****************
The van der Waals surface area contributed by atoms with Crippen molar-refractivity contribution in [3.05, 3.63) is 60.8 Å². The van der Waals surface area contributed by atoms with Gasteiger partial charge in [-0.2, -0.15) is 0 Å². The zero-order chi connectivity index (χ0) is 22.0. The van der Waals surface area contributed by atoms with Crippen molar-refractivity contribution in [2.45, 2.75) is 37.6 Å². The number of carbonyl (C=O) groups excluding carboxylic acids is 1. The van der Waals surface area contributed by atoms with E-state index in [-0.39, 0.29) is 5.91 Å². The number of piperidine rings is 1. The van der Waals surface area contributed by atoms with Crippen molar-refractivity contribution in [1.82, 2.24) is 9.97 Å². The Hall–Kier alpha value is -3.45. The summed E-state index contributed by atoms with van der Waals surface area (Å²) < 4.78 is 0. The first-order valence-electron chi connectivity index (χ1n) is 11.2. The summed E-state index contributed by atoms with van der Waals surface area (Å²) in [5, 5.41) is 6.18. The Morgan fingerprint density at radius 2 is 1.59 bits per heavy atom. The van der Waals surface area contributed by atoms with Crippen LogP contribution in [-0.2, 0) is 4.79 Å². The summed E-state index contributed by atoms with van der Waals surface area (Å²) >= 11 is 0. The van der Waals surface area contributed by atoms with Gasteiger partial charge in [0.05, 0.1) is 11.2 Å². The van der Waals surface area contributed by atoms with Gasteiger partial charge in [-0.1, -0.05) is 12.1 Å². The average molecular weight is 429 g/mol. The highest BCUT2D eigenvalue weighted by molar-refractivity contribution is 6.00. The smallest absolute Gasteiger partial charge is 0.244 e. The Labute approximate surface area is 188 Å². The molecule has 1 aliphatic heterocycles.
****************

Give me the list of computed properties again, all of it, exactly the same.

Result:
The van der Waals surface area contributed by atoms with Crippen molar-refractivity contribution in [3.05, 3.63) is 60.8 Å². The van der Waals surface area contributed by atoms with Gasteiger partial charge in [-0.2, -0.15) is 0 Å². The zero-order chi connectivity index (χ0) is 22.0. The van der Waals surface area contributed by atoms with Crippen molar-refractivity contribution in [2.45, 2.75) is 37.6 Å². The number of carbonyl (C=O) groups excluding carboxylic acids is 1. The van der Waals surface area contributed by atoms with E-state index in [-0.39, 0.29) is 5.91 Å². The number of piperidine rings is 1. The van der Waals surface area contributed by atoms with Crippen molar-refractivity contribution in [1.82, 2.24) is 9.97 Å². The Hall–Kier alpha value is -3.45. The summed E-state index contributed by atoms with van der Waals surface area (Å²) < 4.78 is 0. The first-order valence-electron chi connectivity index (χ1n) is 11.2. The summed E-state index contributed by atoms with van der Waals surface area (Å²) in [5, 5.41) is 6.18. The Morgan fingerprint density at radius 2 is 1.59 bits per heavy atom. The van der Waals surface area contributed by atoms with Crippen LogP contribution in [-0.2, 0) is 4.79 Å². The summed E-state index contributed by atoms with van der Waals surface area (Å²) >= 11 is 0. The van der Waals surface area contributed by atoms with Gasteiger partial charge in [0.05, 0.1) is 11.2 Å². The van der Waals surface area contributed by atoms with Gasteiger partial charge in [-0.1, -0.05) is 12.1 Å². The average molecular weight is 429 g/mol. The highest BCUT2D eigenvalue weighted by molar-refractivity contribution is 6.00. The smallest absolute Gasteiger partial charge is 0.244 e. The Labute approximate surface area is 188 Å². The molecule has 1 aliphatic heterocycles.